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Best Fonts to Resume: 12 Best Fonts to Resume in 2019

Looking for a new job means how far from your potential salary range you are ready to go. Yet a small decision can mean the difference between getting yourself in front of a potential employer and completely ignoring it: the font of your resume.

“We only have one chance to make the first impression, so when someone opens [the resume], the first eight or nine seconds is that first impression,” he said. “If the font is not attractive and easy on the eye, that person closes the document and the candidate is toast.”

A resume, curriculum vitae (CV) or bio-data is your first introduction to a prospective employer. Therefore, making sure that you have used the best font for the resume.

Because the resume or other such documents catch the eye of the HR manager or any other officer, assumes special significance.

Proper presentation of educational qualifications, skills, and other important details is fine. Nevertheless, you need to attract an employer to read them for your application to translate as an interview call.

It is not really difficult. Use one of the best fonts for a resume. It lends that special appeal to your application and helps you look more professional.

Relationship between Fonts and Resume

You will definitely question the relationship between the font and the resume. Therefore, I will try and explain.

In the old days, the normal system was to send and resume a handwritten application form.

Soon, it gave way to a handwritten application with the resumption of typewritten. The use of the best font for general documents resumes coincided with the introduction of typewriters.

Over the years, the system evolved to further application and resume.

Typically, such applications were sent using the good old mail service.

Nowadays, most applications and resumes are sent by email. Typically, the covering letter is a standard email while the résumé goes as an attachment. And here is where the font matters.

Importance of Email Fonts

Now here is something to remember. Every email provider uses a default font. For example, Google uses Gmail Sans Serif as the default font. Gmail allows users to choose from a handful of other fonts, including Georgia and Verdana.

However, you will never see all the fonts available on any email.

Here’s why: Emails are sent worldwide from various computers and mobile devices such as smartphones and tabs. Therefore, email providers such as Gmail, Yahoo and Hotmail are known as ‘Web Safe Fonts’.

Because web safe fonts will be found on almost every device from which every email will be sent or received.

This ensures that an email can be clearly read on most computers and mobile devices around the world, without requiring the recipient to install additional fonts.

Therefore, the first rule for a resume is to use the default font on your email. You don’t need to do anything special for him. Just do not change the font settings of your email account and you are all set.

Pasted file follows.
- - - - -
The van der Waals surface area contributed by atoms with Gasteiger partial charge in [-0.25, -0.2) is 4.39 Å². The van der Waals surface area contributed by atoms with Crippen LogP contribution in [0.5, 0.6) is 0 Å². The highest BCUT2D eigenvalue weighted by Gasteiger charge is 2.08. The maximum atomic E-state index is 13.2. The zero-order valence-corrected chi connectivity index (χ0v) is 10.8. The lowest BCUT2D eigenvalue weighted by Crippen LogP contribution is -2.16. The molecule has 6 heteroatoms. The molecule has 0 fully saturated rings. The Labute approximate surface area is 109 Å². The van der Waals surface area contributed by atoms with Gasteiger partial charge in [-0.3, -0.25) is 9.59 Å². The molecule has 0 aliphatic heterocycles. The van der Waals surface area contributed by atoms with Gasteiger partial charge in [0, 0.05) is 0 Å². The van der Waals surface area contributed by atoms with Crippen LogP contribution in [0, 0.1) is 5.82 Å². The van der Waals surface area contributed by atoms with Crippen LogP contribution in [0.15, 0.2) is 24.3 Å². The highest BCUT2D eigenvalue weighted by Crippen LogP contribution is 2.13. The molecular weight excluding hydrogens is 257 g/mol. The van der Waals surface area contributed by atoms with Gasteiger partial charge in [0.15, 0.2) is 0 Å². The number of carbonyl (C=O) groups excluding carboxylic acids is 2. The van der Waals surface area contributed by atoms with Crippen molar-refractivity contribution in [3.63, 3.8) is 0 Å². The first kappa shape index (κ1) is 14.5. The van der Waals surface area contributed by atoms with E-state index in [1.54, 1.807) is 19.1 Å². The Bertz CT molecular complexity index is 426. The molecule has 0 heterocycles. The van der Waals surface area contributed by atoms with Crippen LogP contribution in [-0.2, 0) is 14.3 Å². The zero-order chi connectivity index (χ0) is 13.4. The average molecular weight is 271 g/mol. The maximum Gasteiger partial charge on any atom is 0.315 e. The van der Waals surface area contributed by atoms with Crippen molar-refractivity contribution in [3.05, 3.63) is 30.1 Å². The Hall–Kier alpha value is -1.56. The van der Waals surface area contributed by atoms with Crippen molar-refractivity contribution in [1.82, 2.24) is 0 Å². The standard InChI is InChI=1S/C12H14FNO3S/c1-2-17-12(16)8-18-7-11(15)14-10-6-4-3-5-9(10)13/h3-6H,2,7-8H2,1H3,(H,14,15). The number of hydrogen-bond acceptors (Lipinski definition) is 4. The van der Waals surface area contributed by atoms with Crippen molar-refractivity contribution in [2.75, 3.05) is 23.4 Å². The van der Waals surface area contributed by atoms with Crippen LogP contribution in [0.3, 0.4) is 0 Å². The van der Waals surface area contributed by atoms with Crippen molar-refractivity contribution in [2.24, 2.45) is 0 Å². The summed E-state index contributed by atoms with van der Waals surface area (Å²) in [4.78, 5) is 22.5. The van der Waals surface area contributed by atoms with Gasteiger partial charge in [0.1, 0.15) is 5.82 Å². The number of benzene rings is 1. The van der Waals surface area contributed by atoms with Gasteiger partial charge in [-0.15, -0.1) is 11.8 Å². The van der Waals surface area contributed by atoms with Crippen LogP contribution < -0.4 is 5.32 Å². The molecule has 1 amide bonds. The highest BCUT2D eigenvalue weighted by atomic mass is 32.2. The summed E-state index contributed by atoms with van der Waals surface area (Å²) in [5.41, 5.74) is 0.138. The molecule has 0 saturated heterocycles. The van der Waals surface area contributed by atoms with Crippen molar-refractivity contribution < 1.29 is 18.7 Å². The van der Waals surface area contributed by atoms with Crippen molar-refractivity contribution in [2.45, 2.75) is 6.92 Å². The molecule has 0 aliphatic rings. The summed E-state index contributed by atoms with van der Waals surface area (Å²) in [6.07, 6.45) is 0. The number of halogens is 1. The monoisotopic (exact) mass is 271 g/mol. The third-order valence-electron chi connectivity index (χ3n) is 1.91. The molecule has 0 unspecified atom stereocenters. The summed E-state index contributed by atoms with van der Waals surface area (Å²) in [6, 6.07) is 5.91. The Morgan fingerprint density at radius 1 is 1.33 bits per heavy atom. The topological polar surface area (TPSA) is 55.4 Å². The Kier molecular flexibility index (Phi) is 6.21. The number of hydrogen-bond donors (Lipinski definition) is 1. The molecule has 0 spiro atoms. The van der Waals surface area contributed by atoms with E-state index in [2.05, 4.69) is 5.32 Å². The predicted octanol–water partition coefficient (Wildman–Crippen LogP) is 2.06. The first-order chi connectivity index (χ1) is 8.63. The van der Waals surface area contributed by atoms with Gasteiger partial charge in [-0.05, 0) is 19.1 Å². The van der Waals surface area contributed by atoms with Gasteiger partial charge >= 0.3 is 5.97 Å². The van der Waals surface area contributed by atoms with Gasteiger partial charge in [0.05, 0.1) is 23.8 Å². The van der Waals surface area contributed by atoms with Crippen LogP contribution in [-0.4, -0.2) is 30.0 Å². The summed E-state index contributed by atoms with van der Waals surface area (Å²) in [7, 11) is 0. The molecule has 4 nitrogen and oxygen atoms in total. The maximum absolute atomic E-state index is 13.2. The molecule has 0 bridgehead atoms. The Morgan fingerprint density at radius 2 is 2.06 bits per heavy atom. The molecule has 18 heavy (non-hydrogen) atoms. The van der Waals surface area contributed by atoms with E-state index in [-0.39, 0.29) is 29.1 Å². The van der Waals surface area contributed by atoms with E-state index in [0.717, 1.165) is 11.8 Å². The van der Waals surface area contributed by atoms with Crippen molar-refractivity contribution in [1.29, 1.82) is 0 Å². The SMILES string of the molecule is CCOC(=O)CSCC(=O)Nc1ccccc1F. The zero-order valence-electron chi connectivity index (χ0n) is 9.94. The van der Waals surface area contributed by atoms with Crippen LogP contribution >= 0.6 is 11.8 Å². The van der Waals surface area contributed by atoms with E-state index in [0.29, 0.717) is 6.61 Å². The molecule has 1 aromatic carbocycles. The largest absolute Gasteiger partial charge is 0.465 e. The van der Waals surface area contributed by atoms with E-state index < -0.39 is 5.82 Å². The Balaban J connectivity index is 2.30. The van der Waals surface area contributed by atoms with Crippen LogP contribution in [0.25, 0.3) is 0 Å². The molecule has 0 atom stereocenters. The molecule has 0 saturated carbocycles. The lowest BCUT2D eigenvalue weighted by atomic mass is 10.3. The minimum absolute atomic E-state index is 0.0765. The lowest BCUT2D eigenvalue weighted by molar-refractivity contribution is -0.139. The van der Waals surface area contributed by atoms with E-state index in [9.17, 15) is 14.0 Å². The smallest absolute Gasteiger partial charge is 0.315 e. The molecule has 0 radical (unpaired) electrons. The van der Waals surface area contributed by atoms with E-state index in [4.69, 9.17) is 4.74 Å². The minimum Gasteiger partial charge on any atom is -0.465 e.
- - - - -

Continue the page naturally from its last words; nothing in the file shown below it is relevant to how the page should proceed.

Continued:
This ensures that your prospective employer can easily read your application form sent by email.

Now we come to the question about the best font for the resume. There is a lot of debate on this. However, after some research and experimentation, I can safely tell you about 10 professional fonts to start again.

Fonts for Manual, Typewritten Resume

If you are going to use a typewriter, as they still do in some countries, you will most likely prefer. Because fonts on a typewriter are not unstable. In such cases, you will resume and resume the application and therefore, the question of fonts does not arise at all.

Of course, you can choose which typewriter is used- manual or electronic. Manual typewriters are almost extinct in the modern corporate world.

However, you can see some typists used outside the court premises, government departments and post offices. There are other electronic typewriters that are quite sharp and have an amazing font.

Fonts for Resumes written with Computer

These days are coming in a common scenario, where you will use the computer to write your resume, here you should have some important information.

In all likelihood, you are using Microsoft Office and its important component, Microsoft Word. Although you may be well versed with Microsoft Office, there are some important things you should know.

And this important information is Microsoft ClearType.

Without knowing Microsoft ClearType, it would be impossible to learn about the best and professional fonts to use for a resume.

Understanding Microsoft ClearType

In 1998, Microsoft founder, Bill Gates, unveiled something called Microsoft ClearType. Developed in-house by the company’s engineers, Microsoft ClearType was the first attempt to ensure that the performance and performance of all fonts on digital devices, such as computers, is not affected by differences in software or hardware.

As a result, Microsoft Windows began using the Microsoft ClearType font by default. This practice continues today.

Microsoft embedded its ClearType fonts with all versions of Microsoft Windows, beginning with Windows Vista and Office 2007, both launched in the same year.

Therefore, here is the Microsoft ClearType font collection. These are the most professional fonts you can use for your resume.

Microsoft ClearType Collection

The Microsoft ClearType collection includes the best font for a resume. These will be available as a default on most computers that work on the Windows platform.


Microsoft viewed Constantia on documents published on paper as well as electronic format on computers and TVs or display screens.

Ideal for books, web design, email and magazines, this is a great font that will lend that professional look to your resume.